Few beverages are as deeply-rooted in my childhood memories as hot chocolate. Thick, silky, and rich-tasting. So, here’s my favorite vegan hot chocolate recipe with simple ingredients you most likely have on hand right now.
Growing up, hot chocolate was a drink reserved for special occasions and holidays. Christmas was my favorite. My parents and a few of their closest friends would get together and share their favorite drinks. The majority of the drinks would be alcoholic, but someone always pulled out a huge thermos filled with homemade hot chocolate. This was no ordinary hot chocolate. It was made with real dark chocolate, which made the drinking chocolate incredibly rich, creamy, and chocolaty.
Hot chocolate is consumed throughout the world and comes in multiple variations.
French hot chocolate (le chocolat chaud) is probably the most popular one – sweet, velvety, and thick. Bittersweet chocolate is the only thickener, which makes French hot chocolate extremely luscious and intense. Dutch hot chocolate (Warme Chocolademelk) relies not only on the finest dark chocolate chips, but also Dutch-processed cocoa powder for extra oomph. Mexican hot chocolate (chocolate caliente) is comforting but also unexpectedly refreshing. The main ingredients is Mexican table chocolate, which is less intense than the typically used dark chocolate, and has a distinctive spiced flavor of cinnamon and a heat of chilies.
The other two popular versions of hot chocolate are Italian hot chocolate (ciccolate calda) and Spanish hot chocolate (chocolate caliente). Both versions rely on cornstarch to get a thick, pudding-like consistency, which sets these recipes apart. These thick hot chocolate recipes are the epitome of “drinking chocolate”.
Tips for Making Vegan Hot Chocolate
The number one ingredient in any hot chocolate is real chocolate. You can find many recipes that differ from one another, but the main ingredients of any hot chocolate are chocolate and milk (or cream). There’s no right or wrong when it comes to choosing the actual chocolate. The easiest way to choose the right chocolate is to use the one you enjoy eating.
When it comes to plant-based milk for vegan hot chocolate, I keep coming back to plain cashew milk. When made at home with just water and cashews, it tastes plain — in the best way possible. It’s a a little sweet, and only a little bit nutty. Other plant-based milks are certainly an option, but most of them come with their peculiarities. Almond milk tastes exceptionally nutty, soy milk tastes too beany, and coconut milk tastes like a sweet, floral tropical island. Rice milk would probably be the best alternative, but I would still blend it with some cashews to add creaminess.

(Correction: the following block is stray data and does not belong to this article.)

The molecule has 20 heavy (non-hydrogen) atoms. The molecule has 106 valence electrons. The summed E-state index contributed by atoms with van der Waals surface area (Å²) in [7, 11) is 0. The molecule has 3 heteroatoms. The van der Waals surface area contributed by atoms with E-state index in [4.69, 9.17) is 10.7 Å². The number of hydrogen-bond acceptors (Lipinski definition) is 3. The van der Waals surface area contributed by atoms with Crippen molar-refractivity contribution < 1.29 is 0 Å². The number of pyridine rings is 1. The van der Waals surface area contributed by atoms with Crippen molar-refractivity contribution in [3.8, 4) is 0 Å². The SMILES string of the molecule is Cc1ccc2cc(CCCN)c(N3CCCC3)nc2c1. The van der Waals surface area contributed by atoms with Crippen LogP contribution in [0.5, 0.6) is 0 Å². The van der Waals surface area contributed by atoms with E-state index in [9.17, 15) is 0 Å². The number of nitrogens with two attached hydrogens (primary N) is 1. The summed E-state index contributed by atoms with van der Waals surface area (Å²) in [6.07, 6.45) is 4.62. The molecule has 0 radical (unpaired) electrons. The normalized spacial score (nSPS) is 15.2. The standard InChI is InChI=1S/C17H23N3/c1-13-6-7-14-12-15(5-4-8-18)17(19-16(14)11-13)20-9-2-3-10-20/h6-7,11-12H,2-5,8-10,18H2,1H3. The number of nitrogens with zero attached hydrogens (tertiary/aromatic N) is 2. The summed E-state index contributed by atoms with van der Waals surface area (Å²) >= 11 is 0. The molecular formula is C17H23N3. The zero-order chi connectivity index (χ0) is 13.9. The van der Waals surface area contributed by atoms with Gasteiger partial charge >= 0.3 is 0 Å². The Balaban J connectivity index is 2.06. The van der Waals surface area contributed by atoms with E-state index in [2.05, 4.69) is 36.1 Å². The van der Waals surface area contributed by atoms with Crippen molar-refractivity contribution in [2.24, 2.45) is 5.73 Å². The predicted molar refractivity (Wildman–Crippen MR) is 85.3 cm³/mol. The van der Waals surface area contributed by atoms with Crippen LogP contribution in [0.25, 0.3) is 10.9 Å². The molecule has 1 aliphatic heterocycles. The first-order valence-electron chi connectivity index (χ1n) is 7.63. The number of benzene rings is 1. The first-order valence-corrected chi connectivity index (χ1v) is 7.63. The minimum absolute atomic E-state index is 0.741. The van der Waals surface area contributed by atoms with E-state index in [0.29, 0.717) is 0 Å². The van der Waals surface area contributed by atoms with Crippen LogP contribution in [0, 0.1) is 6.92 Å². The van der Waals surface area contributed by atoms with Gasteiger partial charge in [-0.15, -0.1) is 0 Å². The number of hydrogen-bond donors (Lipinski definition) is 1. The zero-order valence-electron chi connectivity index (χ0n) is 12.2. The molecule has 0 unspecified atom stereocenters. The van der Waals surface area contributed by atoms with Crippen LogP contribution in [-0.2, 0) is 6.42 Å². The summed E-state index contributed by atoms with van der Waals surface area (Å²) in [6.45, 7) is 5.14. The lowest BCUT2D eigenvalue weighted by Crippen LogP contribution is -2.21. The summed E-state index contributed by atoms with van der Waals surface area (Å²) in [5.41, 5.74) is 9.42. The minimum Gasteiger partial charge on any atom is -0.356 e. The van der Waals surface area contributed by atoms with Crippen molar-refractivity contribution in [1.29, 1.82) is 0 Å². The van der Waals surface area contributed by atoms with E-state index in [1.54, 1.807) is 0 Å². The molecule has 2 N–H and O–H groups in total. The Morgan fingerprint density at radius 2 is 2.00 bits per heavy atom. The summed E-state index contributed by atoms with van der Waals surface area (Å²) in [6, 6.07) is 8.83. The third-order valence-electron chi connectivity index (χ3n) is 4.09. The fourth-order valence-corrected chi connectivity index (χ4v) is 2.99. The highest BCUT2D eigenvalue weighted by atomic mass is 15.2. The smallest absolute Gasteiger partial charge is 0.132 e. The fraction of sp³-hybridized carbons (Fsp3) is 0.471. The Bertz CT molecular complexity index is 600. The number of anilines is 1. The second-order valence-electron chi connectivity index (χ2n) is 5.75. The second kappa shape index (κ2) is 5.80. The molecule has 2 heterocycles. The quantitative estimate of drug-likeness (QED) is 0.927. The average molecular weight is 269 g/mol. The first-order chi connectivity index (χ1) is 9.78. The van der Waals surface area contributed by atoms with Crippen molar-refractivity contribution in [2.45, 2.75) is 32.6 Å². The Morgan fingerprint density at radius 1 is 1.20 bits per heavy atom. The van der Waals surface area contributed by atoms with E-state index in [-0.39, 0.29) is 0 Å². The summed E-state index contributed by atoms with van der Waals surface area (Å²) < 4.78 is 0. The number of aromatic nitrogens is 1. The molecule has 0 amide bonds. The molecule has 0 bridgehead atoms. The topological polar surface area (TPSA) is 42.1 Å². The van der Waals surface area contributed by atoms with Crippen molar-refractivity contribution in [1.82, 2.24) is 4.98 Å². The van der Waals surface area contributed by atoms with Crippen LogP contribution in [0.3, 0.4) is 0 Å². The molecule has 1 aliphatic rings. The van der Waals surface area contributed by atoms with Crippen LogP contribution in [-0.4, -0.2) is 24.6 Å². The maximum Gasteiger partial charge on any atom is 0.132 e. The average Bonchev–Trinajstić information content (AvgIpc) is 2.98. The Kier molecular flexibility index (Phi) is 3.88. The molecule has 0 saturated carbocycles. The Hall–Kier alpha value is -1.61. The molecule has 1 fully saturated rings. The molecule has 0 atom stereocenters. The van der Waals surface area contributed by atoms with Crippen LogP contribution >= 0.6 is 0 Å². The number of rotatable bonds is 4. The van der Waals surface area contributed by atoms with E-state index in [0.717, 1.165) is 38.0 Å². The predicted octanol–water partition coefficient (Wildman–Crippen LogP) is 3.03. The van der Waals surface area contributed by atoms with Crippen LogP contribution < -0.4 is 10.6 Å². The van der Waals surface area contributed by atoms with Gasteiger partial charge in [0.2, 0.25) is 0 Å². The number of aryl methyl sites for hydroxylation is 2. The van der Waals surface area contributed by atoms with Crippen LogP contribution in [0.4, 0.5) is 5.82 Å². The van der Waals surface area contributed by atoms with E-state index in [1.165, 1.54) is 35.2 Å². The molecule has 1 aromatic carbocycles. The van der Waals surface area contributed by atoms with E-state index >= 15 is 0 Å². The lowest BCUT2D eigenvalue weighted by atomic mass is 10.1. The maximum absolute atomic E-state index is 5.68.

High quality ingredients are definitely worth the splurge. But if you want to make hot chocolate more often and not spend a fortune, I would recommend adding cocoa powder, ideally Dutch-processed, and a sweetener in place of some of the chocolate. Not all, but some.
Fortunately, the perfect hot chocolate doesn’t require any special equipment; as long as you have a stove, a whisk, and a sauce pot, you’re on your way.
The only tricky part in this recipe is consistency of the cashew milk. If you heat up homemade cashew milk, it thickens. If you cook the milk for too long, it thickens quite considerably (I was actually able to make pudding out of this). If the milk thickens too much, you can always add more fresh milk to thin it out.
One more tip is about mixing the cocoa powder with the milk. I bet there has been a time when you tried mixing some type of powder with liquid and the powder just wouldn’t mix in. Instead, it would kind of just float on top. The trick is to mix all the powder (cocoa) with just a small part of the liquid (cashew milk), creating a thick mixture. You can then dilute the thick mixture with the rest of the liquid.
More Hot Chocolate Recipes
If you enjoy less intense flavors and lighter (thinner) consistency, you might prefer hot cocoa to hot chocolate. European and Latin American hot chocolate tends to be relatively thick and rich, while in the United States the thinner instant version of hot cocoa is more popular.
In the hot summer months, frozen hot chocolate wins! It’s thick, frothy, and of course chocolate-y.
If you try this recipe, please, let me know! Leave a comment, share your feedback, rate the recipe. It always means a lot when you do.
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Few beverages are as deeply-rooted in my childhood memories as hot chocolate. Thick, silky, and rich-tasting. So, here's my favorite vegan hot chocolate recipe with simple ingredients you most likely have on hand right now.
Warm the milk. Add cashew milk into a small saucepan and heat it over medium heat until warm.
Dissolve the cocoa powder. Add the cocoa powder into a small bowl and mix it with just a tiny bit of milk to create a thin paste. (This will help the cocoa powder mix with all the ingredients properly).
Simmer. Once the milk is warm, add the cocoa-milk paste, chocolate, and maple syrup into the saucepan, and whisk to combine. Simmer until the hot chocolate has reached the temperature and consistency you like. The longer you cook the hot chocolate, the thicker it will get.
Taste and adjust the flavor as needed, adding more cocoa powder for a more chocolate-y flavor, maple syrup for sweetness, and cinnamon for a sweet-spicy flavor with a woody fragrance.
Serve hot, topped with coconut whipped cream, a dusting of cocoa, and a sprinkle of cinnamon.
Store. Leftover hot chocolate keeps well in the refrigerator for 4-5 days.